Wednesday, June 10, 2009

Rings of Rye

Yup, I'm back at it again! Bagels were back on the menu for mom this week, as a respite from a stretch of rolls and loaves I had been trying out. I decided on playing with a new kind of flour (rye) for the body of these ones, as well as giving a pure sourdough - risen batch another go. That choice was almost the death of these bagels!

Let me explain.

I began with a sourdough sponge method of prepping the bread dough - simple enough: starter + flour + water + time. Well, when making a dough that relies on strong gluten bonds for chewiness and body (like a bagel mixture) it helps if you use a flour actually containing gluten. Rye has gluten - less than regular flour, but it is there. However... the dark buckwheat flour - that I grabbed for the sponge by mistake - does not. Thank God I had two hours to recognize my error while the sponge was proofing to adjust the final flour mixture! An extra half tablespoon of vital wheat gluten is all it took, but had I not caught it in time these would have been more like handcuffs shackling me to the kitchen instead of supple snakes of chewy bread that I could shape and boil! Even then, the dough is very sticky given the addition of apple cider and molasses, but the smell your house will begin to fill with as these bake is well worth it. My mom likened it to the cider shack at our local orchard during harvest season - spicy, warm and comforting with an ever so slightly bitter edge. The buckwheat flour actually boosts the apple flavour by giving it a nutty background, and I have to say I'd use it again for the same effect! If you don't have buckwheat on hand, just use regular rye flour in the sponge... it's what I would have done!

Unlike the previous ones I made, these bagels do three rises in total - one for the sponge, one rest at room temp, and a final, 12 hour cold rise in the fridge. It provides an infinite depth of flavour for the sourdough portion, and results in a dense, chewy finished product. I would definitely do this again, especially if using commercial yeast. Passing these off to YeastSpotting, hosted by Susan of Wild Yeast, for this week's round up!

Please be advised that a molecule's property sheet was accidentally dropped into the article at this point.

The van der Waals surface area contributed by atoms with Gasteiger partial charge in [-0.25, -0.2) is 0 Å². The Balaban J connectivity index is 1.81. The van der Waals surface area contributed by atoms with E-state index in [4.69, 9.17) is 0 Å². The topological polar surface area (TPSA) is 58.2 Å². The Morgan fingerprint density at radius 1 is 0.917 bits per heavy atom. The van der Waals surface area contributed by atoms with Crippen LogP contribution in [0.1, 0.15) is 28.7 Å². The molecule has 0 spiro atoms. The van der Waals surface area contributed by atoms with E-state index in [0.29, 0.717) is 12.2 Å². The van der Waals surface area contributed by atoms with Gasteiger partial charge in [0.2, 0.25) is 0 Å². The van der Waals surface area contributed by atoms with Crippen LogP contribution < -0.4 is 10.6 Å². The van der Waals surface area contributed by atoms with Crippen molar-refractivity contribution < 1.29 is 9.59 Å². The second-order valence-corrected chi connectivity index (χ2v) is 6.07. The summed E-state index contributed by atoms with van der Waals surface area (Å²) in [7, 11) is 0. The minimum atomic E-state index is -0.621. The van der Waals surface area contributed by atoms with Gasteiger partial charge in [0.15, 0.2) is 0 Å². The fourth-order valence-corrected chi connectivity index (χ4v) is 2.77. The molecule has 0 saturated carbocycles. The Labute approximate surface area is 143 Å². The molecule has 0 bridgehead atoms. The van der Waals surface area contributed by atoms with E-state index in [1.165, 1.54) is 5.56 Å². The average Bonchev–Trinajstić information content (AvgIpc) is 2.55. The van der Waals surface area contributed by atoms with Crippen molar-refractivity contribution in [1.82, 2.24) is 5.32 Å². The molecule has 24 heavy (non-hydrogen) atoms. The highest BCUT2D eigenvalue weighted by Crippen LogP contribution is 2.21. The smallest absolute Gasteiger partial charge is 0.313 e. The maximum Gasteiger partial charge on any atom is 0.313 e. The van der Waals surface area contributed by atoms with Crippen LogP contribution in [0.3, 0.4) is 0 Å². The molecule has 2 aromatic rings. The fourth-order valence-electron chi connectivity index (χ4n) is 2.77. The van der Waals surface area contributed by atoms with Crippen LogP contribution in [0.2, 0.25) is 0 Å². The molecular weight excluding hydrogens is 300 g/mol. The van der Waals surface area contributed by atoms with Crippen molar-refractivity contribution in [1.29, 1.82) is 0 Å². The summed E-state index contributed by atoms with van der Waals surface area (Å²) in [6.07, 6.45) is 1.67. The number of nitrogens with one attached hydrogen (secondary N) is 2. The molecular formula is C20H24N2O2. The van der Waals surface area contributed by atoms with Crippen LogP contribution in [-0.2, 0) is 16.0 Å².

Sour Apple Rye Bagels
Makes ten 4-oz bagels
3/4 cup refreshed (preferably rye-fed) sourdough starter, room temperature
1/4 cup warm water
1/2 cup buckwheat flour
1 tbsp molasses
1 cup unfiltered apple cider, warmed
2 cups dark rye flour
1/2 cup rye flakes
1 1/4 cups all-purpose flour
1 1/2 tbsp vital wheat gluten
1/2 tsp salt
2 tsp crushed fennel seed
1/4 tsp nutmeg
1 tbsp brown sugar
  1. Combine the sourdough starter, water and buckwheat flour in the bowl of a stand mixer, stirring until smooth. Let sit for 1-2 hours.
  2. Stir in molasses and apple cider.
  3. Whisk together rye flour, rye flakes, AP flour, gluten, salt, fennel and nutmeg.
  4. With the mixer (fitted with dough hook) running, begin adding the dry mixture to the blend in the bowl.
  5. Continue mixing to form a stiff, pliable and mostly smooth dough. Knead for 10-15 minutes, until supple.
  6. Place into an oiled bowl, turning to grease the top. Cover and allow to rise 2 hours.
  7. Deflate the dough and knead briefly, then place back into the oiled bowl. Cover with plastic wrap and place in the fridge for 10-12 hours.
  8. Preheat the oven to 400F and bring a large pot of water to a boil and add the brown sugar.
  9. Divide dough into 10 equal pieces, shaping into rings. Place them on greased or lined baking sheets.
  10. Two by two, drop bagels into the boiling water and cook 1 minute on each side. Drain and place on the prepared baking sheets.
  11. Bake 25 minutes, then cool completely on wire racks.
Amount Per Serving
Calories: 229.1
Total Fat: 1.4 g
Cholesterol: 0.0 mg
Sodium: 3.6 mg
Total Carbs: 47.2 g
Dietary Fiber: 9.2 g
Protein: 9.4 g


  1. Oh my goodness, amazing!!!! I really need to get on the sourdough starter thing. I tried once but it didn't go well.

  2. Buckwhat and apple is such a good combination -- I 'd say this was a fortuitous mistake, as is so often the case. And with fennel and nutmeg, mmm.

  3. Very creative! I love the idea of buckwheat too.


Thanks for the feedback!